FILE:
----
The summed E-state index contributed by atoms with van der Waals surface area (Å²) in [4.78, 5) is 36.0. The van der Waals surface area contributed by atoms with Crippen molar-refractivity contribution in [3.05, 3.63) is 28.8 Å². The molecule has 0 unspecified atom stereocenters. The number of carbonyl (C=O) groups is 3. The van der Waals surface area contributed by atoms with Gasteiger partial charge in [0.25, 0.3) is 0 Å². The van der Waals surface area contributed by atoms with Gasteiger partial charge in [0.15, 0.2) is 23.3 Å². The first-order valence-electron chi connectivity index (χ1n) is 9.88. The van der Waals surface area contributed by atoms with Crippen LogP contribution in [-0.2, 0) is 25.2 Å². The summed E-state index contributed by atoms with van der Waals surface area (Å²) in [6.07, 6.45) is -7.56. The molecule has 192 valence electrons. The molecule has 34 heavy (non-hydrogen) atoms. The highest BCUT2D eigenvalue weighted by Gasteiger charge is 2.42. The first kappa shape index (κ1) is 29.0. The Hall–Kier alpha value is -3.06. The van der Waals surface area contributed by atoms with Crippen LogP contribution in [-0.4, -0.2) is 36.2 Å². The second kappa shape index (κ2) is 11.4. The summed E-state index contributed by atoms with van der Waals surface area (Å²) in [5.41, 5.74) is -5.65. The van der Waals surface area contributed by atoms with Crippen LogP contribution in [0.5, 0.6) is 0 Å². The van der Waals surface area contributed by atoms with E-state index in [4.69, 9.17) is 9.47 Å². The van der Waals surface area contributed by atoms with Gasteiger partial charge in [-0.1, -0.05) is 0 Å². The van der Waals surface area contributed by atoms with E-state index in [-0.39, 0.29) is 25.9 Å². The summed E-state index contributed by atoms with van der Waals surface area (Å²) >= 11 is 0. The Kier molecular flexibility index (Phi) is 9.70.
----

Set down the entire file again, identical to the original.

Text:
The summed E-state index contributed by atoms with van der Waals surface area (Å²) in [4.78, 5) is 36.0. The van der Waals surface area contributed by atoms with Crippen molar-refractivity contribution in [3.05, 3.63) is 28.8 Å². The molecule has 0 unspecified atom stereocenters. The number of carbonyl (C=O) groups is 3. The van der Waals surface area contributed by atoms with Gasteiger partial charge in [0.25, 0.3) is 0 Å². The van der Waals surface area contributed by atoms with Gasteiger partial charge in [0.15, 0.2) is 23.3 Å². The first-order valence-electron chi connectivity index (χ1n) is 9.88. The van der Waals surface area contributed by atoms with Crippen LogP contribution in [-0.2, 0) is 25.2 Å². The summed E-state index contributed by atoms with van der Waals surface area (Å²) in [6.07, 6.45) is -7.56. The molecule has 192 valence electrons. The molecule has 34 heavy (non-hydrogen) atoms. The highest BCUT2D eigenvalue weighted by Gasteiger charge is 2.42. The first kappa shape index (κ1) is 29.0. The Hall–Kier alpha value is -3.06. The van der Waals surface area contributed by atoms with Crippen LogP contribution in [-0.4, -0.2) is 36.2 Å². The second kappa shape index (κ2) is 11.4. The summed E-state index contributed by atoms with van der Waals surface area (Å²) in [5.41, 5.74) is -5.65. The van der Waals surface area contributed by atoms with Crippen LogP contribution in [0.5, 0.6) is 0 Å². The van der Waals surface area contributed by atoms with E-state index in [4.69, 9.17) is 9.47 Å². The van der Waals surface area contributed by atoms with Gasteiger partial charge in [-0.1, -0.05) is 0 Å². The van der Waals surface area contributed by atoms with E-state index in [-0.39, 0.29) is 25.9 Å². The summed E-state index contributed by atoms with van der Waals surface area (Å²) >= 11 is 0. The Kier molecular flexibility index (Phi) is 9.70.